4. We need US for South China Sea – Duterte | The Philippine Star President Duterte has apparently mellowed even further on his sentiments about the United States, reiterating yesterday he did not seek the pullout of American forces as the Philippines would need its ally in defending the country from intrusions in the West Philippine Sea and South China Sea. “I said there will be some time in the future that I will ask the US special forces to get out, almost 117 of them, better that you get out so that I can talk peace… and so I can show that you are not there,” he said in a speech before the 10th Infantry Division of the Philippine Army in Mawab, Compostela Valley. “I never said get out of the Philippines. For after all, we need them in (South) China Sea,” Duterte added
5. China launches cyber security talent training nationwide – Global Times Li Shuyong, Wuhan government publicity department head, told the Cybersecurity Technology Summit during China Cybersecurity Week that the city government will cooperate with companies to cultivate the world’s top cyber security talent. Li said the local government will double the number of scholarships for cyber security majors and recruit top cyber security graduates in Chinese and overseas schools as well as from competitors at cyber security contests. She added it will also open a class for minors and run special recruitment for “maverick geniuses.” She also said the city government will establish an innovative evaluation system. Instead of taking exams, cyber security majors will be evaluated based on their performance and given priority to practical and entrepreneurship training.
Related: 坚持网络安全和网络发展同步推进 让互联网更好地造福人民–时政–人民网 刘云山强调，各级党委和政府要把网络安全工作摆上重要位置，切实履行领导责任，严格落实网络安全责任制。各有关方面要各负其责，协同推进网络安全工作。互联网企业要坚持社会效益和经济效益相统一，不断强化社会责任和道德责任。要加强互联网对外交流合作，推动建立多边、民主、透明的全球互联网治理体系，共同构建和平、安全、开放、合作的网络空间。// it is cybersecurity national propaganda week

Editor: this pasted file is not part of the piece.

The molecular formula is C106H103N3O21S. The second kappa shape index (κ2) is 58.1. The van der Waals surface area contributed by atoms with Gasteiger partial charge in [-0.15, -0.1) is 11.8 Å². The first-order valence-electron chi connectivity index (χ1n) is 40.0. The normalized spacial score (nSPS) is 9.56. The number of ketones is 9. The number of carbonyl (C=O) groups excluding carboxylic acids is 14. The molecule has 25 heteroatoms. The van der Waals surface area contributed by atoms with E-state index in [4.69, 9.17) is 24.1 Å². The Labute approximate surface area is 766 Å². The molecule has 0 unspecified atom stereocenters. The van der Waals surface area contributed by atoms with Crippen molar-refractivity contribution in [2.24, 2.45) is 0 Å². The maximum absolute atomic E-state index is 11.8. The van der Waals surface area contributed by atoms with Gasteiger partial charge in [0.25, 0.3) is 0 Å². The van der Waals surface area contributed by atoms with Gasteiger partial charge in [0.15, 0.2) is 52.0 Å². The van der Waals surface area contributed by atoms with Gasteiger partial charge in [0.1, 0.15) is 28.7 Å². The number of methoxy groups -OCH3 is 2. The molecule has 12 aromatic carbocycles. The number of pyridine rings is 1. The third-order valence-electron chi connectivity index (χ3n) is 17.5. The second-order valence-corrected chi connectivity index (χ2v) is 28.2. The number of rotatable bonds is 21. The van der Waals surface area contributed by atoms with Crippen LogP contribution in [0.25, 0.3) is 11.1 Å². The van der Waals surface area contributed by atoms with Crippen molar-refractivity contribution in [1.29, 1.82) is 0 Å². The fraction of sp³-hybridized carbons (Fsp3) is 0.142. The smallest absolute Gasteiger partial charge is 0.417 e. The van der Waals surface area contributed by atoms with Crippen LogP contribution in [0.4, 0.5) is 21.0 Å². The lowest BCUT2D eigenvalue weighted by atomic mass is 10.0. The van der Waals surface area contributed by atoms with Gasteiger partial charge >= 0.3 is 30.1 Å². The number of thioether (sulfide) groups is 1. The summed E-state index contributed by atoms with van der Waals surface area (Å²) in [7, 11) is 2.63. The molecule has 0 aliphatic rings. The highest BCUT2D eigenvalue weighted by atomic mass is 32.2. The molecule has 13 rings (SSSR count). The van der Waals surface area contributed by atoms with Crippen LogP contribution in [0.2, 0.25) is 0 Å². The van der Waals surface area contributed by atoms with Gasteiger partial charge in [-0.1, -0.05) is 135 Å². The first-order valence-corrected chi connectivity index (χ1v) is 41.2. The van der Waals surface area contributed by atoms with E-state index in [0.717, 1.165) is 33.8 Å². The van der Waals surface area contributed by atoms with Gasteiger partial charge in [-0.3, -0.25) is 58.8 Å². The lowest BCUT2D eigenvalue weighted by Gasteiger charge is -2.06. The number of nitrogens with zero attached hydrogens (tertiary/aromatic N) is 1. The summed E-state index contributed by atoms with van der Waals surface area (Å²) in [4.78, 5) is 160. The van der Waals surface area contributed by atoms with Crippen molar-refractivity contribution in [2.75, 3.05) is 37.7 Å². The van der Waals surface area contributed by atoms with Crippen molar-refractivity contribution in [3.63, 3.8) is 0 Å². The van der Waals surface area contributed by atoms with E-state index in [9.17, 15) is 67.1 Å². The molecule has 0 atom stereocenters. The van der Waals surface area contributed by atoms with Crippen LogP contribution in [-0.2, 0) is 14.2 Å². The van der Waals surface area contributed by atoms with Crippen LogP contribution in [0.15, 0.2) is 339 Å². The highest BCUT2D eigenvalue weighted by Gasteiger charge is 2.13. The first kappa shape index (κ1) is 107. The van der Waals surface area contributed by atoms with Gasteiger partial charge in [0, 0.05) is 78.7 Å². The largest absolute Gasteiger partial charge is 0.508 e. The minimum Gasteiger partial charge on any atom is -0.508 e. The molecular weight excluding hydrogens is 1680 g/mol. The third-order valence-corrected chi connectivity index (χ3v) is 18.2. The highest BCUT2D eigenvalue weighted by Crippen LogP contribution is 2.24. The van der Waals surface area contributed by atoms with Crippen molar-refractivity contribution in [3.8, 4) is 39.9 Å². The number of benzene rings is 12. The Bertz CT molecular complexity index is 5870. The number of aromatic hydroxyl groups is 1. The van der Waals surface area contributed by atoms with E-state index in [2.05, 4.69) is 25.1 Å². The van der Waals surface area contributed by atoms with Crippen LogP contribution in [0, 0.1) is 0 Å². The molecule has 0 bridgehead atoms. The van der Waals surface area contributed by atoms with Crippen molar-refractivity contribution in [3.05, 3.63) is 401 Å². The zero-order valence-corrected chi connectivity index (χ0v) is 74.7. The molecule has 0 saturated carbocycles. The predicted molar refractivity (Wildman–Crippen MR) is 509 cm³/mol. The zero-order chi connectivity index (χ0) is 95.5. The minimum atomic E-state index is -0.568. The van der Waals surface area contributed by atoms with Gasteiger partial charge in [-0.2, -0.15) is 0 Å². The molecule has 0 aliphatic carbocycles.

6. Once a Voice of Young China, Han Han Stakes Out a Different Path – The New York Times Of course, Chinese people’s views on many issues are very different from those in the West, but that’s not the result of a lack of information. Even if every American website could be accessed here in China, Chinese would be just as nationalistic, or even more so….[What do you think of the nationalism embraced by some younger Chinese today?] Nationalism is part of online culture all over the world, and I think everyone is nationalistic to some degree, more or less. But nationalism is stronger among young Chinese people today. Maybe because of China’s economic development — even if people themselves don’t really benefit from it — they think they’re more powerful, and so are mandated to take over Taiwan and subdue Hong Kong. But their assertiveness only generates more and more resistance from people in Taiwan and Hong Kong. The more forceful they are, the greater the disagreement. The true power of a nation lies in tolerance. // very important point on nationalism… Han Han is very politically savvy, but did the charges that he used ghostwriters also have something to do with his stopping writing?